Anupama writes a letter to her 18-years old daughter. Read what she has to say.
The ‘Pinjra tod’ campaign is here to question the sexist rules of girls hostel. The rules that work perfectly to perpetuate the patriarchal structure of which girls were born.
The tyrannical rules of hostels for girls are enough to strike fear in the hardiest of us. No late nights, night outs are not even an option, if you are late before they lock you up like chattel, you could get in serious trouble. Attempts to scold and shame you are a mild response, you could be without a place to stay for the night or you could simply no longer have a hostel to stay in. This has long been the norm for hostels, including hostels at liberal arts colleges that pride themselves on their feminist approach.
First, let us take a minute to understand why these rules exist. These rules work perfectly to perpetuate the patriarchal structure of which they were born. They treat women as property, as people who can be protected by locking them up. They put the burden of women’s safety not on society but on the women. These rules reassure families and guardians that even though away from home, the girls have no way of ‘getting into trouble’ – going to parties or movies or gasp, having a sexual relationship. They are safely locked in the hostels. They reinforce the idea that all the danger women face are in the outside space, that honor rests in women’s bodies. They safeguard that tumultuous passage from adolescence to adulthood, from the parents’ home to the husbands’ home, when our society collectively fears that these young women’s independence may cause our social norms to crumble.
Don’t get me wrong, the idea of hostels is fantastic. The idea of moral policing is not. The idea of hostels represents progress.
Don’t get me wrong, the idea of hostels is fantastic. The idea of moral policing is not. The idea of hostels represents progress. They allow young women to be away from home for education and work, both of which have and continue to be denied to a large proportion of Indian women. They enable women to move outside of home and live away from their home towns and cities. They lead to friendships and support networks. They prompt them to write soppy odes to home-cooked food and love for their siblings. But they continue to have discriminatory rules for men and women. Typically men’s hostels don’t restrict their movements. When questioned about their regressive policies, college and hostel authorities often trot out the response: this is in the best interest of girls and women.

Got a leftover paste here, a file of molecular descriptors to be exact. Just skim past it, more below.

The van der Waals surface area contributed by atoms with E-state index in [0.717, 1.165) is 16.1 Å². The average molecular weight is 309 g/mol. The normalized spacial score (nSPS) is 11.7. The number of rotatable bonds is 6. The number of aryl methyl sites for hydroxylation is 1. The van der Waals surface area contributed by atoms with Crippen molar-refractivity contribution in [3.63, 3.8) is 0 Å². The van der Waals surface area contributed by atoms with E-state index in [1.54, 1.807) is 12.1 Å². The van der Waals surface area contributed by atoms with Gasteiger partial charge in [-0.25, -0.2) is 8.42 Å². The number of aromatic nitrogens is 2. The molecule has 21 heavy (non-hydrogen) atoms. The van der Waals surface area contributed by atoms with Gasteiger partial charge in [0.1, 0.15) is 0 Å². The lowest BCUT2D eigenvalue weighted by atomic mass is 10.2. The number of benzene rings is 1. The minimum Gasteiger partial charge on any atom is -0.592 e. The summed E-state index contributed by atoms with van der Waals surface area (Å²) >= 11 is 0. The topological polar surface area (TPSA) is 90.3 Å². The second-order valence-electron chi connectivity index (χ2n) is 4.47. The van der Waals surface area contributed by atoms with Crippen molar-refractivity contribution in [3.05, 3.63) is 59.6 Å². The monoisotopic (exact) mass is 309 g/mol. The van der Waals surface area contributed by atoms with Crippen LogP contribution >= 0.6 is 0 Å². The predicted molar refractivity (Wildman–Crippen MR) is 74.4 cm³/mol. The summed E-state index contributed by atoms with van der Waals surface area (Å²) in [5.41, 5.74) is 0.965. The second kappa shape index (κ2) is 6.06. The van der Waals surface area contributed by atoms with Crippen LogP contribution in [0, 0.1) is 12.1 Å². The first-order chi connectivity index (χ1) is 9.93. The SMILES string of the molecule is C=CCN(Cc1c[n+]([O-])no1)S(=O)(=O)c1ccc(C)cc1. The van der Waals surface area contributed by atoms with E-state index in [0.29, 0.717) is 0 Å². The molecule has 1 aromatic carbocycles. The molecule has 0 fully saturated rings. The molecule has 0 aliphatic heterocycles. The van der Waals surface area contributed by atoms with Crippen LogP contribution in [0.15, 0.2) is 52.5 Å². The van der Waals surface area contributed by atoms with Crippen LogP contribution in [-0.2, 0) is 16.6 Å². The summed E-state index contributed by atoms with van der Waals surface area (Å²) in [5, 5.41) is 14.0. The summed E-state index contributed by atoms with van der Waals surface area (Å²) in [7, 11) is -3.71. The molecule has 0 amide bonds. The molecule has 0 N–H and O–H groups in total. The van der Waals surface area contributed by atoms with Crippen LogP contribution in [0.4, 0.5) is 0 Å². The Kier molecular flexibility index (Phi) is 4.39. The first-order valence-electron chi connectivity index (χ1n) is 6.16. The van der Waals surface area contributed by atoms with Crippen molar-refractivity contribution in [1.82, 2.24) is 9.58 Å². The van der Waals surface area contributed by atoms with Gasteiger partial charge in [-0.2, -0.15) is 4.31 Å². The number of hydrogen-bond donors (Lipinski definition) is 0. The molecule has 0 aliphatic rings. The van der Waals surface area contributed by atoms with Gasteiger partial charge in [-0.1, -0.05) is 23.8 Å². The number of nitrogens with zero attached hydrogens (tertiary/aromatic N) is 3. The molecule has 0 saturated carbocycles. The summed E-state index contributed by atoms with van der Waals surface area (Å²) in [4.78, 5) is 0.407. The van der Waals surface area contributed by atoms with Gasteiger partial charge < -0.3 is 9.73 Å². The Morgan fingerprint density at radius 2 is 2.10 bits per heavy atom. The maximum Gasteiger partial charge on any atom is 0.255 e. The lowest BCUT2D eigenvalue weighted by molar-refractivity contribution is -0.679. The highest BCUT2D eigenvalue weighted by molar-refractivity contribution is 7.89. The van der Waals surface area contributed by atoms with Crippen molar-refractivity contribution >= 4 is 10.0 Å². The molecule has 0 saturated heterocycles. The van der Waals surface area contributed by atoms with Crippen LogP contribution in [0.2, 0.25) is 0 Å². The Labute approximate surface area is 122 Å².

Stop. Stop for a minute and think about all the things society tells you that are ‘in your best interest or good for you’: take up feminine hobbies, don’t run around with boys, get married first and then focus on your career, have a baby since your biological clock is ticking, don’t go out at night, don’t dress this way, be nice to your mother-in-law, don’t argue with people, don’t tell anyone about the violence and abuse at home – these should stay in the family, do this and don’t do that, we know what is best for you, you will regret not listening to us later. Think about all the ways in which society tells you to tame yourself, to repress your spirits and to make sure you behave the way we expect ‘good Indian women’ to behave. The rules at hostels are simply an extension of this thinking.
Can you hear my screams of frustration?
Graffiti on walls of colleges across Delhi University is asking young women to break the cage and oppose the sexist rules as are posters at Jawaharlal Nehru University.
By this point, you may have heard of the Pinjra Tod (break the cage) campaign. The name couldn’t be more apt. Graffiti on walls of colleges across Delhi University are asking young women to break the cage and oppose the sexist rules as are posters at Jawaharlal Nehru University. Much to the dismay of patriarchy and its implementers (most of whom are wilful, but some are accidental). Of course the keepers of patriarchy are hardly taking this lying down – they are tearing the posters off and threatening to beat up the campaigners (I wouldn’t expect any less). When our women don’t listen, we like to beat them just to make sure they remember their place (a sarcmarc would be a handy piece of punctuation at this point). The Pinjra Tod campaigners who were threatened have lodged an FIR and shared the threats to make public what they are facing. They have also launched an online petition to the Chief of Delhi Commission for Women, Swati Maliwal, to assess sexist hostel rules and stop the moral policing.
I can only imagine the heartache these demands are creating for all the hostel wardens and college deans. It is very likely that in most cases good intentions and notions as well as the expectations of families, underlie these rules. None of that changes the fact that the rules aim to aggressively police girls and women’s behavior and are blatantly sexist. So I welcome the discomfort this is creating. Educators and staff, parents and families as well as young men and women, need to use this moment to ask questions of themselves. It is not an easy task, if only because of the reality of harassment that plays itself out on the streets and the sustained violence against women. These are difficult conversations to have when as a society we are still grappling with beliefs such as ‘men will be men’ and women need to protected and honored. But these are also critical conversations to have if we truly intend to make this an equal country for women.
Cover image via Facebook
I think of myself as a feminist development practitioner with a strong interest in issues
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